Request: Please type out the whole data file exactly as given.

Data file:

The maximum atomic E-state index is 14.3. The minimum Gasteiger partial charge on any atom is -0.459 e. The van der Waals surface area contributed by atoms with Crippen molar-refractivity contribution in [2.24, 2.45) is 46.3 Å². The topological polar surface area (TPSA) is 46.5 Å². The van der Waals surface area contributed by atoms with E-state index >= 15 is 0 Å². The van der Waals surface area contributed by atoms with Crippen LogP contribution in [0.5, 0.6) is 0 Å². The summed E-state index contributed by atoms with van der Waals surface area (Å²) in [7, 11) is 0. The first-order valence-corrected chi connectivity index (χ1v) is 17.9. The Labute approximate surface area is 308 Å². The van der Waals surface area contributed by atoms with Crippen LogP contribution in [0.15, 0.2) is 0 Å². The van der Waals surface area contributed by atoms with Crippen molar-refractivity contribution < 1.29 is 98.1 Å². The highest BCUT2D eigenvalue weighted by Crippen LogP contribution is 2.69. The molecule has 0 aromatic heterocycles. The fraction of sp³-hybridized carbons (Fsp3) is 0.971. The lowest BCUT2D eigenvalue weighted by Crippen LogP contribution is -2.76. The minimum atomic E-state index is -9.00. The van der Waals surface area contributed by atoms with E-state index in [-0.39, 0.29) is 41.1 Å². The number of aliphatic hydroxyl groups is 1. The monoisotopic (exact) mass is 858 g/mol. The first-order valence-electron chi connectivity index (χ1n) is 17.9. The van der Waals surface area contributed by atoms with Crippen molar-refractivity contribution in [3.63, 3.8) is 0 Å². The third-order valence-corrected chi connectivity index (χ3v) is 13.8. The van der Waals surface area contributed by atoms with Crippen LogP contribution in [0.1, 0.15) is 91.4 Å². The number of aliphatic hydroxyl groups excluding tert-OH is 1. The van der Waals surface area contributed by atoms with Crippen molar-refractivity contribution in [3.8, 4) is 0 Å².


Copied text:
The maximum atomic E-state index is 14.3. The minimum Gasteiger partial charge on any atom is -0.459 e. The van der Waals surface area contributed by atoms with Crippen molar-refractivity contribution in [2.24, 2.45) is 46.3 Å². The topological polar surface area (TPSA) is 46.5 Å². The van der Waals surface area contributed by atoms with E-state index >= 15 is 0 Å². The van der Waals surface area contributed by atoms with Crippen LogP contribution in [0.5, 0.6) is 0 Å². The summed E-state index contributed by atoms with van der Waals surface area (Å²) in [7, 11) is 0. The first-order valence-corrected chi connectivity index (χ1v) is 17.9. The Labute approximate surface area is 308 Å². The van der Waals surface area contributed by atoms with Crippen LogP contribution in [0.15, 0.2) is 0 Å². The van der Waals surface area contributed by atoms with Crippen molar-refractivity contribution < 1.29 is 98.1 Å². The highest BCUT2D eigenvalue weighted by Crippen LogP contribution is 2.69. The molecule has 0 aromatic heterocycles. The fraction of sp³-hybridized carbons (Fsp3) is 0.971. The lowest BCUT2D eigenvalue weighted by Crippen LogP contribution is -2.76. The minimum atomic E-state index is -9.00. The van der Waals surface area contributed by atoms with E-state index in [-0.39, 0.29) is 41.1 Å². The number of aliphatic hydroxyl groups is 1. The monoisotopic (exact) mass is 858 g/mol. The first-order valence-electron chi connectivity index (χ1n) is 17.9. The van der Waals surface area contributed by atoms with Crippen molar-refractivity contribution in [3.63, 3.8) is 0 Å². The third-order valence-corrected chi connectivity index (χ3v) is 13.8. The van der Waals surface area contributed by atoms with Crippen LogP contribution in [0.1, 0.15) is 91.4 Å². The number of aliphatic hydroxyl groups excluding tert-OH is 1. The van der Waals surface area contributed by atoms with Crippen molar-refractivity contribution in [3.8, 4) is 0 Å².